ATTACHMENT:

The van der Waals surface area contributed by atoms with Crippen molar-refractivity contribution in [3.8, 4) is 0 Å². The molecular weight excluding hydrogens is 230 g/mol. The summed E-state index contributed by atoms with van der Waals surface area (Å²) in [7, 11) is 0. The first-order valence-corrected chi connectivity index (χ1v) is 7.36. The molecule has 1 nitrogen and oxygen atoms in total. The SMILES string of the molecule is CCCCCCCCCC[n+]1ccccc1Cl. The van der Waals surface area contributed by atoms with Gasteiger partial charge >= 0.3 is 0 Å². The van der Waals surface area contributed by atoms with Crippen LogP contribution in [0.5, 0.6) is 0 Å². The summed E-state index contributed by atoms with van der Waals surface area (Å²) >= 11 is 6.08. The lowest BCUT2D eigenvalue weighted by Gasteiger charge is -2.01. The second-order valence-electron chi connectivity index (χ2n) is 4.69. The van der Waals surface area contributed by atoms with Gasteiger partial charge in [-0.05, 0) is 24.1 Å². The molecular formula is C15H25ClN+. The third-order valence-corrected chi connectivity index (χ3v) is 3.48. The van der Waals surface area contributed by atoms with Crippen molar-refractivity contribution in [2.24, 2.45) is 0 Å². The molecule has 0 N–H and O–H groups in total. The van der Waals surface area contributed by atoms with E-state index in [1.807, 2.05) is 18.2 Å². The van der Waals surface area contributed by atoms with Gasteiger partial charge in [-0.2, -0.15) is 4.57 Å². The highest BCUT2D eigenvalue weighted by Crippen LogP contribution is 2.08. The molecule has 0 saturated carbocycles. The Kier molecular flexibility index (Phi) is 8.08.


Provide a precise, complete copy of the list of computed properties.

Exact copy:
The van der Waals surface area contributed by atoms with Crippen molar-refractivity contribution in [3.8, 4) is 0 Å². The molecular weight excluding hydrogens is 230 g/mol. The summed E-state index contributed by atoms with van der Waals surface area (Å²) in [7, 11) is 0. The first-order valence-corrected chi connectivity index (χ1v) is 7.36. The molecule has 1 nitrogen and oxygen atoms in total. The SMILES string of the molecule is CCCCCCCCCC[n+]1ccccc1Cl. The van der Waals surface area contributed by atoms with Gasteiger partial charge >= 0.3 is 0 Å². The van der Waals surface area contributed by atoms with Crippen LogP contribution in [0.5, 0.6) is 0 Å². The summed E-state index contributed by atoms with van der Waals surface area (Å²) >= 11 is 6.08. The lowest BCUT2D eigenvalue weighted by Gasteiger charge is -2.01. The second-order valence-electron chi connectivity index (χ2n) is 4.69. The van der Waals surface area contributed by atoms with Gasteiger partial charge in [-0.05, 0) is 24.1 Å². The molecular formula is C15H25ClN+. The third-order valence-corrected chi connectivity index (χ3v) is 3.48. The van der Waals surface area contributed by atoms with Crippen molar-refractivity contribution in [2.24, 2.45) is 0 Å². The molecule has 0 N–H and O–H groups in total. The van der Waals surface area contributed by atoms with E-state index in [1.807, 2.05) is 18.2 Å². The van der Waals surface area contributed by atoms with Gasteiger partial charge in [-0.2, -0.15) is 4.57 Å². The highest BCUT2D eigenvalue weighted by Crippen LogP contribution is 2.08. The molecule has 0 saturated carbocycles. The Kier molecular flexibility index (Phi) is 8.08.